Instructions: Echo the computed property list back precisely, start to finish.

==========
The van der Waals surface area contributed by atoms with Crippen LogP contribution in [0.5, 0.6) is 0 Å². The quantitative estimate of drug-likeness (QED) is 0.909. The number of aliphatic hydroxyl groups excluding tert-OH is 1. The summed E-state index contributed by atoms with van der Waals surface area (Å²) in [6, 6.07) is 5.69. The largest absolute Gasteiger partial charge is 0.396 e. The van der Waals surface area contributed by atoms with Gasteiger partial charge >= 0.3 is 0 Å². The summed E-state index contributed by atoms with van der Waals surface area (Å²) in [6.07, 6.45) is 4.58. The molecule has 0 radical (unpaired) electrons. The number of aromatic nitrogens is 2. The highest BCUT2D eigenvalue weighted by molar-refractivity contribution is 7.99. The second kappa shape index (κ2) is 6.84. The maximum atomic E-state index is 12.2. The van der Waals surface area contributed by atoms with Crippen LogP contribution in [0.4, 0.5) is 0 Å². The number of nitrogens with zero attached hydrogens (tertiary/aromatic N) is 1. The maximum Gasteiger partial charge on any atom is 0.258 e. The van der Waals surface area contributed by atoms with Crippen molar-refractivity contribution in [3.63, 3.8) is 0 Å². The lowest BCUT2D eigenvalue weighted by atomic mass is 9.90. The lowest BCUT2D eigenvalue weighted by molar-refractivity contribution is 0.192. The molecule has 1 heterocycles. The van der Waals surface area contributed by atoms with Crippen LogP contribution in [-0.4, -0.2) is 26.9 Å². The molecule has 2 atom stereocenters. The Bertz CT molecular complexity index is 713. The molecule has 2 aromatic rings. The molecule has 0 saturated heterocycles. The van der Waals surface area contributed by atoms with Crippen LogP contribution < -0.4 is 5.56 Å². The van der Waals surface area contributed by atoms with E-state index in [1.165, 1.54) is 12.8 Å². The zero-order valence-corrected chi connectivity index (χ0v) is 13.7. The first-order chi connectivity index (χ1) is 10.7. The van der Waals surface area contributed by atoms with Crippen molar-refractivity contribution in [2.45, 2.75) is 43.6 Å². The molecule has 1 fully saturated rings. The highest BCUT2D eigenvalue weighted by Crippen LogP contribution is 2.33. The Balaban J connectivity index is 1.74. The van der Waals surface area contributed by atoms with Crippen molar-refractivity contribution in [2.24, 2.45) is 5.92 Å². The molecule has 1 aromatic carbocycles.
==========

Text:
The van der Waals surface area contributed by atoms with Crippen LogP contribution in [0.5, 0.6) is 0 Å². The quantitative estimate of drug-likeness (QED) is 0.909. The number of aliphatic hydroxyl groups excluding tert-OH is 1. The summed E-state index contributed by atoms with van der Waals surface area (Å²) in [6, 6.07) is 5.69. The largest absolute Gasteiger partial charge is 0.396 e. The van der Waals surface area contributed by atoms with Gasteiger partial charge >= 0.3 is 0 Å². The summed E-state index contributed by atoms with van der Waals surface area (Å²) in [6.07, 6.45) is 4.58. The molecule has 0 radical (unpaired) electrons. The number of aromatic nitrogens is 2. The highest BCUT2D eigenvalue weighted by molar-refractivity contribution is 7.99. The second kappa shape index (κ2) is 6.84. The maximum atomic E-state index is 12.2. The van der Waals surface area contributed by atoms with Crippen LogP contribution in [0.4, 0.5) is 0 Å². The number of nitrogens with zero attached hydrogens (tertiary/aromatic N) is 1. The maximum Gasteiger partial charge on any atom is 0.258 e. The van der Waals surface area contributed by atoms with Crippen molar-refractivity contribution in [3.63, 3.8) is 0 Å². The lowest BCUT2D eigenvalue weighted by atomic mass is 9.90. The lowest BCUT2D eigenvalue weighted by molar-refractivity contribution is 0.192. The molecule has 1 heterocycles. The van der Waals surface area contributed by atoms with Crippen LogP contribution in [-0.4, -0.2) is 26.9 Å². The molecule has 2 atom stereocenters. The Bertz CT molecular complexity index is 713. The molecule has 2 aromatic rings. The molecule has 0 saturated heterocycles. The van der Waals surface area contributed by atoms with Crippen LogP contribution < -0.4 is 5.56 Å². The van der Waals surface area contributed by atoms with E-state index in [1.165, 1.54) is 12.8 Å². The zero-order valence-corrected chi connectivity index (χ0v) is 13.7. The first-order chi connectivity index (χ1) is 10.7. The van der Waals surface area contributed by atoms with Crippen molar-refractivity contribution in [2.45, 2.75) is 43.6 Å². The molecule has 1 fully saturated rings. The highest BCUT2D eigenvalue weighted by Crippen LogP contribution is 2.33. The Balaban J connectivity index is 1.74. The van der Waals surface area contributed by atoms with Crippen molar-refractivity contribution in [2.24, 2.45) is 5.92 Å². The molecule has 1 aromatic carbocycles.